|by Dan Mitchell|
Two days ago, I looked at top income tax rates for the various states.
Yesterday, I shared the data for the states on sales tax rates.
The big takeaway from those two sources of data is that California politicians are very greedy.
But are they the greediest politicians in the country? What if we also measure other sources of tax revenue (property taxes, excise taxes, severance taxes, etc)?
And what about the various fees and charges that also are imposed by state and local governments?
To account for all these factors, we obviously need a comprehensive measure. And since the real cost of government is how much it is spending (regardless of whether the outlays are financed by taxes or borrowing), the most accurate approach is to calculate the relative spending burdens imposed by state and local governments.
But you don’t simply want to look at total spending by state and local governments. You also want to adjust for population (specifically, the population data for 2017) so we can calculate the per-capita burden of state spending.
Moreover, it’s also important to understand that some states have varying levels of income (for historic reasons, policy reasons, and difference in the cost of living). So if you want to calculate the economic burden of state and local spending, you also need data on state personal income for 2017.
So I put all these numbers into an excel file and crunched the numbers to see how the 50 states (plus Washington, DC) compare based on these two ways of showing fiscal burdens.
The following table shows the good states, at least relatively speaking. I’m amazed to see Connecticut and New Jersey in the top 10 for spending as a share of personal income. This merits further investigation, but one obvious takeaway is that it’s good to be a high-income state.
The goal, of course, should be to appear on both lists. On that basis, Idaho, Florida, and Nevada deserve praise.
But this three-part series isn’t designed to highlight the good states.
We want to know which states have the greediest politicians. And greed is being measured by their propensity to buy votes by spending other people’s money.
Once again, we’ll show the spending data both as a share of personal income and as a per-capita calculation. On this basis, Alaska is terrible (the politicians spend oil money with reckless abandon), as is the District of Columbia.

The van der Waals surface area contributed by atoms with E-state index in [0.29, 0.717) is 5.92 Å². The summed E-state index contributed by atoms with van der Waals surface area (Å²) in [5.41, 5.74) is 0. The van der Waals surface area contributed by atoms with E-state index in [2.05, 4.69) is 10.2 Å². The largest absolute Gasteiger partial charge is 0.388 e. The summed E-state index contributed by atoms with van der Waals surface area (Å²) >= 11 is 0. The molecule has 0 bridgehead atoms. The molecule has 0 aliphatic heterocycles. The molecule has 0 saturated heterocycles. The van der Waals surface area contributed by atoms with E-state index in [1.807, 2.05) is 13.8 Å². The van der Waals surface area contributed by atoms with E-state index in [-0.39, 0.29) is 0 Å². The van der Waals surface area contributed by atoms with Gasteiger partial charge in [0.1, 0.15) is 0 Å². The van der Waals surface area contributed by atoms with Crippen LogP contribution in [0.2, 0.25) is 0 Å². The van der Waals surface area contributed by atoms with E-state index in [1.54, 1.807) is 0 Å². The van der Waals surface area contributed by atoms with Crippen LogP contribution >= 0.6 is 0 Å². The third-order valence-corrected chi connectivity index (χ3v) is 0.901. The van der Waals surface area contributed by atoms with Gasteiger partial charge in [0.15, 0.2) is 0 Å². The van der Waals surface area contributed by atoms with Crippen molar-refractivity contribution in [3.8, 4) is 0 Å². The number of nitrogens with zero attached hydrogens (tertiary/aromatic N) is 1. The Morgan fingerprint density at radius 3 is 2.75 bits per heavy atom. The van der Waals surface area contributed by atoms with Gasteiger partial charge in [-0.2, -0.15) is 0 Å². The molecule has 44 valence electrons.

Wyoming also is a state with profligate politicians. It has no income tax and a modest sales tax, but lawmakers (just like in Alaska) can’t resist buying votes with all the money generated by energy taxes (which is why I penalized the state when writing about good state tax systems back in 2015).
This explains why North Dakota is on both lists as well.
If we focus on states that don’t get lots of money from energy taxes, than New York and Oregon deserve special scorn for appearing in both columns.
P.S. One area that requires further exploration (partially explained by the Third Theorem of Government) is the impact of 1,386 federal transfer programs that subsidize/encourage more spending by state and local governments.
by Dan Mitchell
Daniel J. Mitchell is a public policy economist in Washington. He’s been a Senior Fellow at the Cato Institute, a Senior Fellow at the Heritage Foundation, an economist for Senator Bob Packwood and the Senate Finance Committee, and a Director of Tax and Budget Policy at Citizens for a Sound Economy. His articles can be found in such publications as the Wall Street Journal, New York Times, Investor’s Business Daily, and Washington Times. Mitchell holds bachelor’s and master’s degrees in economics from the University of Georgia and a Ph.D. in economics from George Mason University. Original article can be viewed here.